Euzoios 360
25 Malatius 360-381
26 St. Flavin I 381-404
27 Porphyros 404-412
28 Alexander 412-417
29 Theodotos 417-428
30 John I 428-442
31 Domnus II 442-499
32 Maximos II 449-455
Maximos abdicated and the Chalcedonians seized control over the See of Antioch and appointed the following Patriarchs:
Basil 456-458
Aqaq 458-459
33 Martoros 459-468
34 Peter II the Fuller (Qassar) 468-488
35 Bladius 488-498
36 Flavin II 498-512
37 St. Severius the Great 512-538
The Chalcedonians took control of the See of Antioch in 518 and sent Mor Severius to exile and appointed the following Patriarchs whose line continues in the Byzantine (Rum/Antiochine Orthodox) Patriarchate:
Paul the Jew 518-521
Euphrosius 521-528
Ephrem of Amid 528-546
Six years after the death of Mor Severius, Sargius of Tella became the Syriac Orthodox Patriarch.
38 Sargius of Tella 544-546
During this turbulent time, the Holy See remained vacant for 4 years.
39 Paul II the Black of Alexandria 550-575
He was deposed in 575 for joining the Chalcedonians. The Holy See remained vacant for the next few years.
40 Peter III of Raqqa 581-591
41 Julian I 595-591
42 Athanasius I Gammolo 595-631
43 John II of the Sedre 631-648
44 Theodore 649-667
45 Severius II bar Masqeh 667-681
46 Athanasius II 683-686
47 Julian II 686-708
48 Elias I 709-723
49 Athanasius III 724-740
50 Iwanis I 740-754
After the death of Iwanis, two Patriarchs were appointed at the behest of the Caliph:
Euwanis I 754-?
Athanasius al-Sandali ?-758
51 George I 758-790
52 Joseph 790-792
53 Quryaqos of Takrit 793-817
54 Dionysius I of Tellmahreh 817-845
55 John III 846-873
56 Ignatius II 878-883
57 Theodosius Romanos of Takrit 887-896
58 Dionysius II 897-909
59 John IV Qurzahli 910-922
60 Baselius I 923-935
61 John V 936-953
62 Iwanis II 954-957
63 Dionysius III 958-961
64 Abraham I 962-963
65 John VI Sarigta 965-985
66 Athanasius IV of Salah 986-1002
67 John VII bar `Abdun 1004-1033
68 Dionysius IV Yahya 1034-1044
Due to internal conflicts within the Church, the Holy See was vacant for the next few years.
69 John VIII 1049-1057
70 Athanasius V 1058 -1063
71 John IX bar Shushan 1063-1073
72 Baselius II 1074-1075
After the death of Baselius, John Abdun got himself appointed Patriarch and caused trouble in the Church. He was deposed but continued causing trouble until 1091.
73 Dionysius V Lazaros 1077-1078
74 Iwanis III 1080-1082
75 Dionysius VI 1088-11090
76 Athanasius VI bar Khamoro 1091-1129
77 John X bar Mawdyono 1129-1137
78 Athanasius VII bar Qutreh 1138-1166
79 Michael I the Great 1166-1199
80 Athanasius VIII 1200-1207
81 John XI 1208-1220
82 Ignatius III David 1222-1252
83 John XII bar Ma`dani 1252-1263
84 Ignatius IV Yeshu 1264-1282
85 Philoxenos I Nemrud 1283-1292
86 Michael II 1292-1312
87 Michael III Yeshu 1312-1349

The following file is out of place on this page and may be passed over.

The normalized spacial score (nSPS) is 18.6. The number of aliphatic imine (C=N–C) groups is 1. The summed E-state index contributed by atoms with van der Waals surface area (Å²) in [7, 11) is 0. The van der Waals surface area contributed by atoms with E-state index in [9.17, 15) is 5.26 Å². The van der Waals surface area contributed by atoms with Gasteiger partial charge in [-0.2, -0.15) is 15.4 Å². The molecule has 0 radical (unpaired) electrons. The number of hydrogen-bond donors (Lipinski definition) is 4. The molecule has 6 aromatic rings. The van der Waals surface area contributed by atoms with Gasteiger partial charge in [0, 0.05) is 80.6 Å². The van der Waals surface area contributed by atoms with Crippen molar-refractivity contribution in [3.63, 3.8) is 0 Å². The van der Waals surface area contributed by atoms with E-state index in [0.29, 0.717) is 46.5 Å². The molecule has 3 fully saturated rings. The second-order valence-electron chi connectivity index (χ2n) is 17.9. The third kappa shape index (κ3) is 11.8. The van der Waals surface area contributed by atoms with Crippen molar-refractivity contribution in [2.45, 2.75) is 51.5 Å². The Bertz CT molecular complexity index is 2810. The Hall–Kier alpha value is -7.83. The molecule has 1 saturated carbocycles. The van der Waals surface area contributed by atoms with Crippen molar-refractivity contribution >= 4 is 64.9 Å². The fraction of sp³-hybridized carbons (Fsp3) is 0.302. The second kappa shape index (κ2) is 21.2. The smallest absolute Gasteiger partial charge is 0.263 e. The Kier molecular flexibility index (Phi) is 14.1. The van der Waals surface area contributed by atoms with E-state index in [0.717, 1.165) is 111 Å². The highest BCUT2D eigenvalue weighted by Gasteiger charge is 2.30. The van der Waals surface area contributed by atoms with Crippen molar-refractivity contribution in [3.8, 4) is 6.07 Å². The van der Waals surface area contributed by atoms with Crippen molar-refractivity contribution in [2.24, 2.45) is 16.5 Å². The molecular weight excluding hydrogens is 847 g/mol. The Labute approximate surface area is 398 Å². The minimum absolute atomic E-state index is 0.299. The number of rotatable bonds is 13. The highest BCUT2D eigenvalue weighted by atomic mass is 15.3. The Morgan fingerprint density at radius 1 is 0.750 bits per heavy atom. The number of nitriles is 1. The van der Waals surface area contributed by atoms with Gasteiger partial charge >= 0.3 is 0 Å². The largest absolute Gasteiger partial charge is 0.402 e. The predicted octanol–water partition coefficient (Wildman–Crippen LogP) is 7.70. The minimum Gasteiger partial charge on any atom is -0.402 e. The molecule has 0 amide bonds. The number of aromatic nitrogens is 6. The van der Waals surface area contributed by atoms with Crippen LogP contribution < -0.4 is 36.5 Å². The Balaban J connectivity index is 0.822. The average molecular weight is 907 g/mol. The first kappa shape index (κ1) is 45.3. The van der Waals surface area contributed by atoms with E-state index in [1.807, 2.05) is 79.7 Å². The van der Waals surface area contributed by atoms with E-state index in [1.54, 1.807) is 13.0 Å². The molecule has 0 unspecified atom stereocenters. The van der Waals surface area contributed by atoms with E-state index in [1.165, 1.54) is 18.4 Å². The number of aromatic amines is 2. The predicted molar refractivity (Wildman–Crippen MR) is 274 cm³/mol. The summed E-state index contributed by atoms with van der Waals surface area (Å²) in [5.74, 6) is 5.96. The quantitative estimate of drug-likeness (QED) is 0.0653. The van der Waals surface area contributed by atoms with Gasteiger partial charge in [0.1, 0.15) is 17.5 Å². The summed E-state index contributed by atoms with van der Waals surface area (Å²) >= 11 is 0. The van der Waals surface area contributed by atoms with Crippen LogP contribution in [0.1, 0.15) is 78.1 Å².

88 Baselius III Gabriel 1349-1387
89 Philoxenos II the Writer 1387-1421
90 Baselius IV Shem`un 1421-1444
91 Ignatius Behnam al-Hadli 1445-1454
92 Ignatius Khalaf 1455-1483
93 Ignatius John XIII 1483-1493
94 Ignatius Nuh of Lebanon 1493-1509
95 Ignatius Yeshu I 1509-1512
96 Ignatius Jacob I 1512-1517
97 Ignatius David I 1517-1520
98 Ignatius Abd-Allah I 1520-1557
99 Ignatius Ne`met Allah I 1557-1576
100 Ignatius David II Shah 1576-1591
101 Ignatius Pilate I 1591-1597
102 Ignatius Hadayat Allah 1597-1639
103 Ignatius Simon I 1640-1659
104 Ignatius Yeshu II Qamsheh 1659-1662
105 Ignatius Abdul Masih I 1662-1686
106 Ignatius George II 1687-1708
107 Ignatius Isaac Azar 1709-1722
108 Ignatius Shukr Allah II 1722-1745
109 Ignatius George III 1745-1768
110 Ignatius George IV 1768-1781
111 Ignatius Matthew 1782-1817
112 Ignatius Yunan 1817-1818
113 Ignatius George V 1819-1837
114 Ignatius Elias II 1838-1847
115 Ignatius Jacob II 1847-1871
116 Ignatius Peter IV 1872-1894
117 Ignatius Abdul Masih II 1895-1905
Abdul Masih was deposed in 1905.
118 Ignatius Abd Allah II 1906-1915
119 Ignatius Elias III 1917-1932
120 Ignatius Afram I Barsoum 1933-1957
121 Ignatius Jacob III 1957-1980
122 Ignatius Zakka I Iwas 1980-

DISCLAIMER: Opinions expressed in this site do not necessarily represent Phoenicia.org nor do they necessarily reflect those of the various authors, editors, and owner of this site. Consequently, parties mentioned or implied cannot be held liable or responsible for such opinions.

This is to certify that this website, phoenicia.org is NOT in any way related to, associated with or supports the Phoenician International Research Center, phoeniciancenter.org, the World Lebanese Cultural Union (WLCU) or any other website or organization foreign or domestic. Consequently, any claims of association with this website are null.


Additional references, sources and bibliography (Please don't write and ask me for references. You can find them at the end of article or in Bibliography)

Phoenicia, A Bequest Unearthed -- Phoenician Encyclopedia

© Copyright, All rights reserved by holders of original referenced materials and compiler on all pages linked to this site of: https://phoenicia.org © Phoenician Canaanite Encyclopedia -- © Phoenician Encyclopedia -- © Punic Encyclopedia -- © Canaanite Encyclopedia -- © Encyclopedia Phoeniciana, Encyclopedia Punica, Encyclopedia Canaanitica.  

The material in this website was researched, compiled, & designed by Salim George Khalaf as owner, author & editor.
Declared and implied copyright laws must be observed at all time for all text or graphics in compliance with international and domestic legislation.

Contact: Salim George Khalaf, Byzantine Phoenician Descendent
Salim is from Shalim, Phoenician god of dusk, whose place was Urushalim/Jerusalem
"A Bequest Unearthed, Phoenicia" — Encyclopedia Phoeniciana

This site has been online for more than 21 years.
We have more than 420,000 words.
The equivalent of this website is about 2,000 printed pages.

Trade Mark
1 2 3 4 5 6 7 8 9 10 11 12 13 14 15 16 17 18 19 20